Ninteen-fifties Hollywood! This is PURE Ellroy territory. Mystery, crime, HollyWEIRD Babylon all wrap themselves into a literary knockout fever dream that only Ellroy could dream up. If you’re looking for us, we’ll be located at a booth in Musso & Frank Grill with a scotch in one hand and Widespread Panic in the other. And when you're done here, there’s more Hollywood gone awry in The Disappearing Actby Catherine Steadman.
Freddy Otash was the man in the know and the man to know in ‘50s L.A. He was a rogue cop, a sleazoid private eye, a shakedown artist, a pimp—and, most notably, the head strong-arm goon for Confidential magazine. Confidential presaged the idiot internet—and delivered the dirt, the dish, the insidious ink, and the scurrilous skank. It mauled misanthropic movie stars, sex-soiled socialites, and putzo politicians. Mattress Jack Kennedy, James Dean, Montgomery Clift, Burt Lancaster, Liz Taylor, Rock Hudson—Frantic Freddy outed them all. He was the Tattle Tyrant who held Hollywood hostage, and now he’s here to CONFESS. “I’m consumed with candor and wracked with recollection. I’m revitalized and resurgent. My meshugenah march down memory lane begins NOW.” In Freddy’s viciously entertaining voice, Widespread Panic torches 1950s Hollywood to the ground. It’s a blazing revelation of coruscating corruption, pervasive paranoia, and of sin and redemption with nothing in between. Here is James Ellroy in savage quintessence. Freddy Otash confesses—and you are here to read and succumb.
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|Publisher:||Knopf Doubleday Publishing Group|
|Product dimensions:||9.00(w) x 6.60(h) x 1.30(d)|
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Harry said, “Be useful, kid. There’s a cop killer at Georgia Street. Chief Horrall thinks you should take care of it. This is an opportunity you don’t want to pass up.”
I said, “Take care of what? The cop he shot isn’t dead.”
Harry rolled his eyes. He passed me a key fob. He said, “4-A-32. It’s in the watch commander’s space. Look under the backseat.”
I got it. Harry locked on my look. He went Nooowww, he gets it. He winked and waltzed away from me.
I steadied myself and stood still. I loaded up on that lynch-mob gestalt. I lurched through the squadroom and zombie-walked downstairs. I hit the garage.
I found the watch commander’s space. There’s 4-A-32. The key fits the ignition. The garage was dark. Ceiling pipes leaked. Water drops turned wiggy colors and morphed into wild shapes.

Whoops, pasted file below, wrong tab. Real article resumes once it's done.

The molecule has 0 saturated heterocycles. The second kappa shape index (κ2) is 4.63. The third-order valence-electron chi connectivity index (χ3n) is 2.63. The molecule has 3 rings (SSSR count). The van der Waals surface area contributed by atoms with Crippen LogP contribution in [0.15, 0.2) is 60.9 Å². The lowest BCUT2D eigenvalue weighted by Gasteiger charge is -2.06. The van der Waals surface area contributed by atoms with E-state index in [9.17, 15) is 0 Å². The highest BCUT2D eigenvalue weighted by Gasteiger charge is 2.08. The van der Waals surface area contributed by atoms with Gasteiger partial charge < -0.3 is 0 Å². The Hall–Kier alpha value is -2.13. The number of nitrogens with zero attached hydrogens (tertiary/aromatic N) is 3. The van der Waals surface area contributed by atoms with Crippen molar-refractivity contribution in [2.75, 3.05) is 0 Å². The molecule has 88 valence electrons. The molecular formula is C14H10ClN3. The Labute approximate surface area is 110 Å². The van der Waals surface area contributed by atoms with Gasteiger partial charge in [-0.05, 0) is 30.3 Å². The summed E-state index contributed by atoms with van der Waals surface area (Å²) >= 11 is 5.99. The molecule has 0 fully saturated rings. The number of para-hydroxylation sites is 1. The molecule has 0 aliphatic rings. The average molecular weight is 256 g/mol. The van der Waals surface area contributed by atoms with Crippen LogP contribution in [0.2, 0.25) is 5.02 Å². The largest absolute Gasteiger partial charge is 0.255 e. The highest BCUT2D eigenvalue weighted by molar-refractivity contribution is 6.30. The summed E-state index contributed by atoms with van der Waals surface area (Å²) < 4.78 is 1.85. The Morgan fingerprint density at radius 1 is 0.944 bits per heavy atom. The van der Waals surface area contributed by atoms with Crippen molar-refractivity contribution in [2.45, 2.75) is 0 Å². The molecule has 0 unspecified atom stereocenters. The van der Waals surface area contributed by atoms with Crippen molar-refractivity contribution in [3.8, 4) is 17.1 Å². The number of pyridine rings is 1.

I gunned the gas and pulled out onto Spring Street. I drove sloooooow. The heist geek was jacked in the jail ward. It was a lockup-transfer ruse. It was forty-three years ago. It’s still etched in Sinemascope and surround sound. I can still see the passersby on the street.
There it is. There’s Georgia Street Receiving.
The jail ward sat on the north side. The squarejohn ward sat to the south. A narrow pathway bisected the buildings. It hit me then:
They know you’ll do it. They know you’re that kind of guy.
I reached under the backseat. I pulled out transfer papers for Ralph Mitchell Horvath. I grabbed a .32 snubnose revolver.
I put the gun in my front pocket and grabbed the papers. I slid out of the sled. I popped down the pathway and went through the jail-ward door.
The deskman was PD. He pointed to a punk cuffed to a drainpipe. The punk wore a loafer jacket and slit-bottomed khakis. He sported a left-arm splint. He was acne-addled and chancre-sored. He vibed hophead. He looked smack-back insolent.
The deskman did the knife-across-throat thing. I handed him the papers and uncuffed and recuffed the punk. The deskman said, “Bon voyage, sweetheart.”
I shoved the punk outside and pointed him up the pathway. He walked ahead of me. I couldn’t feel my feet. I couldn’t feel my legs. My heart hammered on overdrive. I lost my limbs somewhere.
There’s no telltale windows. There’s no pedestrians on Georgia Street. There’s no witnesses.
I pulled the gun from my pocket and fired over my own head. The gun kicked and lashed life back in my limbs. My pulse topped 200 rpms.
The punk wheeled around. He moved his lips. A word came out as a squeak. I pulled my service revolver and shot him in the mouth. His teeth exploded. He dropped. I placed the throwdown piece in his right hand.
He tried to say “Please.” This dream’s a routine reenactment. The details veer and vary. The “Please” always sticks. I’m alive. He’s not. That’s the baleful bottom line.
The cop lived. He sustained a through-and-through wound. He was back on duty inside a week.
Vicious vengeance. Wrathfully wrong in retrospect. A crack in the crypt of my soul. Harry Fremont passed the word. Freddy O. is kosher. Chief C. B. Horrall sent me a jug of Old Crow. The grand jury sacked him two months later. He got caught up in a call-girl racket. An interim chief was brought in.
Ralph Mitchell Horvath. 1918–1949. Car thief/stickup man/weenie wagger. Hooked on yellow jackets and muscatel.
Ralphie left a widow and two kids. I got the gust-wind guilts and shot them penance payoffs. Money orders. Once a month. Fake signatures. All anonymous. Dig—Ralphie’s dead, and I’m not.